By Katy Tomasulo. In the future, residential windows may not just be openings that let in light and views. At least not if Andersen Windows has anything to do with it. In addition to researching and developing windows that are stronger, more efficient, and better-looking, the company also is constantly studying how windows can be used in ways we've never imagined, from incorporating audio and video to climate control to fire safety.
For the past two years, Andersen has showcased its efforts at trade shows under the name Project Odyssey, a sort of World's Fair of windows. The project features a variety of concept window products that incorporate new technologies and some yet-unknown innovations.
Several of the forward-looking products use solar panels integrated directly into the glass. In one unit, a solar cell powers an emergency strobe light. When activated by a smoke alarm, the motion-detecting device can alert firefighters if there are people in the room.
Solar cells also may be used to collect and store energy for an integrated climate control device. When the home is unoccupied, a climate control sensor monitors the room air. If the room becomes too stuffy, the sensor will activate a solar-powered trickle ventilation fan.
The company also is trying to integrate electronic features into window glass, such as a built-in radio-controlled clock or speakers. A video display unit, built into a small portion of the glass, would allow for an unobstructed view while offering homeowners high-resolution images for monitoring the Internet or watching closed-circuit video from another room.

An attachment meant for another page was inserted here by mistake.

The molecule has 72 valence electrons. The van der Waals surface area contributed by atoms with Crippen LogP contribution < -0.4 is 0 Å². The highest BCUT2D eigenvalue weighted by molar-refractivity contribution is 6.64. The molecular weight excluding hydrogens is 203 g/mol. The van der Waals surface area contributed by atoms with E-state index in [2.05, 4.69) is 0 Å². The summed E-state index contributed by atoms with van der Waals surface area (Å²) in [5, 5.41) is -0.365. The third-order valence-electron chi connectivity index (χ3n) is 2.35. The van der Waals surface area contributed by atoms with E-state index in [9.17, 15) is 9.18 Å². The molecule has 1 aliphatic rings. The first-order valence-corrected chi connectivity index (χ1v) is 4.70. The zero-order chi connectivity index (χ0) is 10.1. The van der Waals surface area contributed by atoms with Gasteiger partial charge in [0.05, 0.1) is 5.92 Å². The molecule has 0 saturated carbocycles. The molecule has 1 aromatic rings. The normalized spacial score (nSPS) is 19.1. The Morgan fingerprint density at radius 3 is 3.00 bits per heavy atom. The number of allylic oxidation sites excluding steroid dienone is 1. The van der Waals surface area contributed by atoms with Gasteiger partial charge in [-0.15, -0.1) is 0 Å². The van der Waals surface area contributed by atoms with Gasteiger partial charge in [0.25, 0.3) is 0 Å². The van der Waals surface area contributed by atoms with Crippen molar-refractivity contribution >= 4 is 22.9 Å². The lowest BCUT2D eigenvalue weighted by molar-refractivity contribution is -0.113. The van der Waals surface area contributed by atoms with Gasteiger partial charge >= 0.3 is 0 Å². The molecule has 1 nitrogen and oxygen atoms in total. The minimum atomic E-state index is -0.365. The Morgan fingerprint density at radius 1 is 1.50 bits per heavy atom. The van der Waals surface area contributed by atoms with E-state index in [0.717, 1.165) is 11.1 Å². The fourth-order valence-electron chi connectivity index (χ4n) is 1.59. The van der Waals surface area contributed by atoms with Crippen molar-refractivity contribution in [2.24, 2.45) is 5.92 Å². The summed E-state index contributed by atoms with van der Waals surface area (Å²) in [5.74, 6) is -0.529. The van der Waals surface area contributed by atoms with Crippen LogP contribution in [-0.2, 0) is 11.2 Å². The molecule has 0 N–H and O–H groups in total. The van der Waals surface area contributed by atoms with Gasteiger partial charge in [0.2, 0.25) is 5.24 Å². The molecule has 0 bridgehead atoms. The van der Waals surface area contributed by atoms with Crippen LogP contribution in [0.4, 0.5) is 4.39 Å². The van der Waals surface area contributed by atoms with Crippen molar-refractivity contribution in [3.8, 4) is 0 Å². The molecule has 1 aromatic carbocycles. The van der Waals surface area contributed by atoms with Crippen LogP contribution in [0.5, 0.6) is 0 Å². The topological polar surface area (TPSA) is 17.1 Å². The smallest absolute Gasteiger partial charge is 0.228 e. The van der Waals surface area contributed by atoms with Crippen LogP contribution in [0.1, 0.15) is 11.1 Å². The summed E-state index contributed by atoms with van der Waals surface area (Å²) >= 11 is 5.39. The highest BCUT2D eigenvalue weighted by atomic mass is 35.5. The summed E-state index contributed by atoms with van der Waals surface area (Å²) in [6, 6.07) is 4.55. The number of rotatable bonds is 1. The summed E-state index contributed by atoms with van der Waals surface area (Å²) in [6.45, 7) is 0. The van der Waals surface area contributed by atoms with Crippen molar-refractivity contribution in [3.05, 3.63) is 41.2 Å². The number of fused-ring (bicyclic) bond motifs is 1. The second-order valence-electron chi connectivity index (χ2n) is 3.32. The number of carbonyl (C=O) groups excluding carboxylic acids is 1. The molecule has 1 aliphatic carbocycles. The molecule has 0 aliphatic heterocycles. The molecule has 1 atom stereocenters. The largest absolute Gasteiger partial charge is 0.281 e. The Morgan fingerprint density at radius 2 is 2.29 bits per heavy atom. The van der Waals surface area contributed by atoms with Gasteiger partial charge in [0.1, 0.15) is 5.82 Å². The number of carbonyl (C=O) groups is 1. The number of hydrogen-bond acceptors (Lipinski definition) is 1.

Like many concept projects, it's far too soon to say which, if any, of the Project Odyssey ideas will become reality. But the company believes it's important to keep the momentum going, regardless. "It's all about how to put more function in the home," says Kurt Heikkila, senior vice president of research and technology. "This is part of our ability to drive innovation back into the window business."
The company plans to display Project Odyssey for a third time at next year's International Builders' Show in Las Vegas and should have some never-before-seen concepts. Designed as an inspiration to product inventors and homeowners alike, Project Odyssey is aiming to make the lives of consumers easier and more efficient.